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Deployment

Let’s deploy Grafana to read data from Prometheus instances.

This will be simple. In our monitoring directory, create a new subdirectory called grafana, and in it we will create following files:

grafana-pvc.yaml

apiVersion: v1
kind: PersistentVolumeClaim
metadata:
  name: longhorn-grafana-pvc
  namespace: monitoring
spec:
  accessModes:
    - ReadWriteOnce
  storageClassName: longhorn
  resources:
    requests:
      storage: 10Gi

This will be our persistent storage, it’s to keep the dashboards saved. As far as I understand it, Grafana does not keep the data, so we don't have to have so much space dedicated to it (mine is using like 400MB).

grafana-deployment.yaml

apiVersion: apps/v1
kind: Deployment
metadata:
  labels:
    app: grafana
  name: grafana
  namespace: monitoring
spec:
  replicas: 1
  selector:
    matchLabels:
      app: grafana
  template:
    metadata:
      labels:
        app: grafana
    spec:
      containers:
      - env: []
        image: grafana/grafana:latest
        name: grafana
        ports:
        - containerPort: 3000
          name: http
        readinessProbe:
          httpGet:
            path: /api/health
            port: http
        resources:
          limits:
            cpu: 200m
            memory: 200Mi
          requests:
            cpu: 100m
            memory: 100Mi
        volumeMounts:
        - mountPath: /var/lib/grafana
          name: grafana-storage
          readOnly: false
      nodeSelector:
        node-type: worker
      securityContext:
        fsGroup: 65534
        runAsNonRoot: true
        runAsUser: 65534
      serviceAccountName: grafana
      volumes:
        - name: grafana-storage
          persistentVolumeClaim:
            claimName: longhorn-grafana-pvc

Fairly standard deployment, I mentioned most of the "kinks" I use before, like nodeSelector etc...

grafana-serviceAccount.yaml

apiVersion: v1
kind: ServiceAccount
metadata:
  name: grafana
  namespace: monitoring

Just a service account for Grafana.

grafana-service.yaml

apiVersion: v1
kind: Service
metadata:
  name: grafana
  namespace: monitoring
spec:
  selector:
    app: grafana
  type: LoadBalancer
  ports:
  - name: http
    port: 3000
    targetPort: http
  loadBalancerIP: 192.168.0.236

Classic for us by now: I'm creating external IP for Grafana to run on 192.168.0.236, and port 3000.

Jump one folder up, and apply to the whole folder:

cd ..
kubectl apply -f grafana/

Check if grafana pod is deployed:

root@control01:/home/ubuntu/grafana# kubectl get pods -n monitoring
NAME                                   READY   STATUS    RESTARTS   AGE
grafana-5b799b4c8c-qzp52               1/1     Running   0          8d
.
.
.

Basic setup

You should be able to connect to the IP of Grafana now.

Default login and password is admin:admin

grafana-ui

Then, go down and change your account name, password etc...

grafana-pass

Next, we need to define the source where Grafana should look for data.

grafana-datasource

Click on Add data source and choose Prometheus, a new tab with settings will pop up. Set a name for your instance, for example Prometheus-main. This is so we can differentiate sources later. The next important value is URL. If you remember, back when we deployed the Prometheus file prometheus-service-local.yaml, we created ClusterIP, and in another file, MetalLB IP. You can choose any of them. To check look at the services:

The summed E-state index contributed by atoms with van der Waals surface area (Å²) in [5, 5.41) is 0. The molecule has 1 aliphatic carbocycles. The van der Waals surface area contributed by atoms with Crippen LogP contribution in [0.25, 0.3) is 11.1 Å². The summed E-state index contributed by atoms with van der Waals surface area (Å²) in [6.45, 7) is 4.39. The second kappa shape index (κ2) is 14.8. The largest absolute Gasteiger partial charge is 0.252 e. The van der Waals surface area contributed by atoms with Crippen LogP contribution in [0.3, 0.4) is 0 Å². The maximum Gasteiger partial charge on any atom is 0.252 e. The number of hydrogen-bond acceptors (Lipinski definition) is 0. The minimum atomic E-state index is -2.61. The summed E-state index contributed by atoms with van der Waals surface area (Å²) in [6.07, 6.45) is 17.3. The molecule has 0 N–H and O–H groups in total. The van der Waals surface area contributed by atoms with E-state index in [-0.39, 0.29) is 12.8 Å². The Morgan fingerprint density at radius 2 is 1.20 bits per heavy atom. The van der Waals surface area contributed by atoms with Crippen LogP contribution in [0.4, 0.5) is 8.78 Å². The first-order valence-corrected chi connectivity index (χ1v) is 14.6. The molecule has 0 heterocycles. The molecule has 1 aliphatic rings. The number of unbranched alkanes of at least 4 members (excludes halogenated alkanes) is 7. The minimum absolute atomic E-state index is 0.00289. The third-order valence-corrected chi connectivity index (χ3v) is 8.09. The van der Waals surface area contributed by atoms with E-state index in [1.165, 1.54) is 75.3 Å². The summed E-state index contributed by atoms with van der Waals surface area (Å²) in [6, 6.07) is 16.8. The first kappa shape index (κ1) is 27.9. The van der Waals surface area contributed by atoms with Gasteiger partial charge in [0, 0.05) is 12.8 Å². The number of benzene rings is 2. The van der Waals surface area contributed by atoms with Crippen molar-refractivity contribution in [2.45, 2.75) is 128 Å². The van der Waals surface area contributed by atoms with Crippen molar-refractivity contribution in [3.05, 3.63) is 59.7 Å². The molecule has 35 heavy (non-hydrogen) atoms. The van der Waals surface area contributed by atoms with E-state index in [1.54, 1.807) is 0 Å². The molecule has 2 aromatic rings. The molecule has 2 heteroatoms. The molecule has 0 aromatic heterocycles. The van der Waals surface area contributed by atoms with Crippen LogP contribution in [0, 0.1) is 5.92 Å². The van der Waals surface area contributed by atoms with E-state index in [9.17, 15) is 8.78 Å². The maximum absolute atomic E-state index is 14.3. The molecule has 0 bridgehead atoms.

root@control01:/home/ubuntu/grafana# kubectl get services -n monitoring
NAME                  TYPE           CLUSTER-IP      EXTERNAL-IP     PORT(S)             AGE
.
.
prometheus            ClusterIP      10.43.117.147   <none>          9090/TCP            14d
prometheus-external   LoadBalancer   10.43.49.187    192.168.0.235   9090:30850/TCP      14d
.
.

So, in the URL either put IP or NAME, so for example, using internal ClusterIP, entering http://10.43.117.147:9090 should work.

At the bottom click Save & Test; it should check and save the data source.

Add another data source; this will be for OpenFaaS (if you have it). Same drill as above; just check your IP for OpenFaaS Prometheus.

root@control01:/home/ubuntu/grafana# kubectl get services -n openfaas
NAME                TYPE           CLUSTER-IP      EXTERNAL-IP     PORT(S)          AGE
.
.
prometheus          ClusterIP      10.43.238.226   <none>          9090/TCP         35d

So use 10.43.238.226:9090 for URL, and name it Prometheus-OpenFaaS, or something that will let you know it’s OpenFaaS data.

Note

I just noticed that both Prometheus instances have the same name for ClusterIP = prometheus, therefore I opt for IP instead of http://prometheus:9090, as I'm not sure if the internal DNS would mess something up.

Some Graphs

My final goal is to create my own dashboard with data I want. But before we get to that, we can use an already existing collection (and later pick and choose what we want from them).

Click on the plus sign and then Import:

grafana-import

Next, type 8171 into Import via grafana.com.

grafana-import

Where did I get the ID? Well, here: Grafana Dashboard.

Click Load.

In the next window, name the dashboard if you like, but more importantly, choose the source for your main Prometheus instance.

grafana-sources

Click Import.

Tadaaaa! Your first graphs. It should take you to them immediately, and you can choose data from a specific server on the top.

grafana-graph

Here is a list of other dashboards that work, mostly, out of the box.

Kubernetes Kubernetes Longhorn OpenFaaS 1 OpenFaaS 2

And that’s really it. In the next chapter, I look into creating my own dashboard, but until then I need to have something to drink and chill out.


Last update: August 29, 2021

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